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Is the HPV vaccine safe enough for our kids?

As her daughter nears her 11th birthday, Erin Stewart still on the fence on whether her daughter get the Gardisil shot.
As her daughter nears her 11th birthday, Erin Stewart still on the fence on whether her daughter get the Gardisil shot.

I always get my kids their shots. Always.

But as my oldest daughter gets close to her 11-year checkup, I’m still on the fence on whether I want her to receive Gardasil, the vaccine that protects against the human papillomavirus. Spread among sexually active adults later in life, HPV can cause cervical, anal, throat, penile and vaginal cancer, according to the Centers for Disease Control and Prevention.

The CDC now recommends girls and boys ages 11-12 get two doses of Gardasil. Vaccinating girls primarily protects against cervical cancer, and giving the shot to boys prevents them from spreading the virus and from certain forms of penile cancer.

If you type Gardasil into Google, you’re instantly carried away to a land of vehement opinions, where one side staunchly defends the safety and urgency of giving the shot to everybody, and the other side just as passionately decries its horrifying side effects.

So where does that leave a mother who just wants to do the right thing for her kid?

It’s left this mother completely unable to make up her mind. On the one side, I have many, many trusted sources telling me this vaccine is safe, effective and necessary. But on the other, I have this thing called mother’s intuition, and my gut is telling me I don’t know enough about Gardasil or HPV to give the green light.

So far, here’s where I’ve landed:

Why I’m being paranoid and should just get her the shot

1. My child’s pediatrician recommends it. In most situations in life, I find an expert that I trust, and then I actually trust them. Until now, I have always taken the medical advice of my children’s doctors because they know a lot more about it than I do.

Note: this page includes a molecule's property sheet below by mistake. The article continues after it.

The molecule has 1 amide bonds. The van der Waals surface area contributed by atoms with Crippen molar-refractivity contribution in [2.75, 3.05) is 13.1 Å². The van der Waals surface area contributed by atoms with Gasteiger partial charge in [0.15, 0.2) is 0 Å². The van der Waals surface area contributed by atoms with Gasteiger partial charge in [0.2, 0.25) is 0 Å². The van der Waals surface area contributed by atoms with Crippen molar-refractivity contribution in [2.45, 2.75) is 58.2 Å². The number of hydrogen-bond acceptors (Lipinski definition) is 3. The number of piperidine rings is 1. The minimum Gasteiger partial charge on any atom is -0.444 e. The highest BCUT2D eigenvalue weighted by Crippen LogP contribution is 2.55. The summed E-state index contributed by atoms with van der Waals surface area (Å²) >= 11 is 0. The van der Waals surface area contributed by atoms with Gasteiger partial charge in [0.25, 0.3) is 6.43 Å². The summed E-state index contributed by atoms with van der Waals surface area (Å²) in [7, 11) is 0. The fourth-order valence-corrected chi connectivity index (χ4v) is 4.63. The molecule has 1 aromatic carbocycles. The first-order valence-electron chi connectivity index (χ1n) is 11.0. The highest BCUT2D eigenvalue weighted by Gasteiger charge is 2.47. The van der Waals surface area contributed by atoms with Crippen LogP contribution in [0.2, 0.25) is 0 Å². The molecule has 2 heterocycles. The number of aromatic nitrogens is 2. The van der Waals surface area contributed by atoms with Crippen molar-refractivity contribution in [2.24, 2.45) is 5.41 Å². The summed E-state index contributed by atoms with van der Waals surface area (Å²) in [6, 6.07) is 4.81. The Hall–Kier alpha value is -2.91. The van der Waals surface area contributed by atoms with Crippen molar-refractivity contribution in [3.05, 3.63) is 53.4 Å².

2. My children have never had an adverse reaction to any other vaccine.

3. The data is on Gardasil’s side. CDC's website indicates that the organization conducted studies on nearly 30,000 participants before releasing Gardasil in 2006. They also continuously monitor side effects and complaints about the vaccine through three different evaluation systems. As of May 2010, the Vaccine Adverse Event Reporting System, for example, had received roughly 16,000 reports of adverse events following administration of Gardasil. Of those, 92 percent were considered nonserious, and 8 percent were serious (including 53 deaths). But there was no common pattern among those serious events to link them to Gardasil.

So, what’s the hold up?

1. The vaccine has only been used since 2006, which means we don’t really know the long-term effects of Gardasil on the reproductive or general health of those who were given the shot as pre-pubescent boys and girls. It just hasn’t been long enough.

2. As much as I wish they didn’t, the horror stories scare me. Yes, I know they aren’t verified or fact-checked, but it’s still hard to ignore the headlines that come up when you research Gardasil. Stories of young girls with shooting pains, unexplained neuro problems and paralysis terrify me. And while the numbers from the CDC are somewhat comforting, they’re not strong enough to block out the sound of these stories.

3. I vaccinate my children not only to protect them, but also because it’s part of being socially responsible. Look at how some diseases like measles are popping up again because of unvaccinated populations. But HPV is different. Not every case of the virus ends in cancer. The CDC says on its website that although most sexually active people will get HPV at some point, 9 out of 10 cases will go away on their own. So that leaves me with yet another question: Even if Gardasil is safe, is it necessary?

You’ll notice that my daughter’s anticipated sexual activity is not on either list. I’ve heard some moms (especially here in Utah) say they opted out of the shot because they don’t expect their children to have sex before marriage. This seems incredibly naïve to me and will not be a factor in my decision. I’d hate to miss protecting my child against cancer simply because I hope she won’t be sexually active.

But that still leaves me undecided. I’m sure there are doctors and scientists who will read this and believe I’m being insane and irresponsible. And there are anti-vaxxers who will say I’m letting Big Pharma make decisions for my children’s bodies.

The fact is, if I can protect my daughter from cancer, of course I want to do that. What mother wouldn’t? But the question that I keep coming back to is this: Is protecting her against a possible risk in the future worth the possible risk now?

I only wish I had the answer.

What are your thoughts on Gardasil? Am I being paranoid, or is my gut onto something?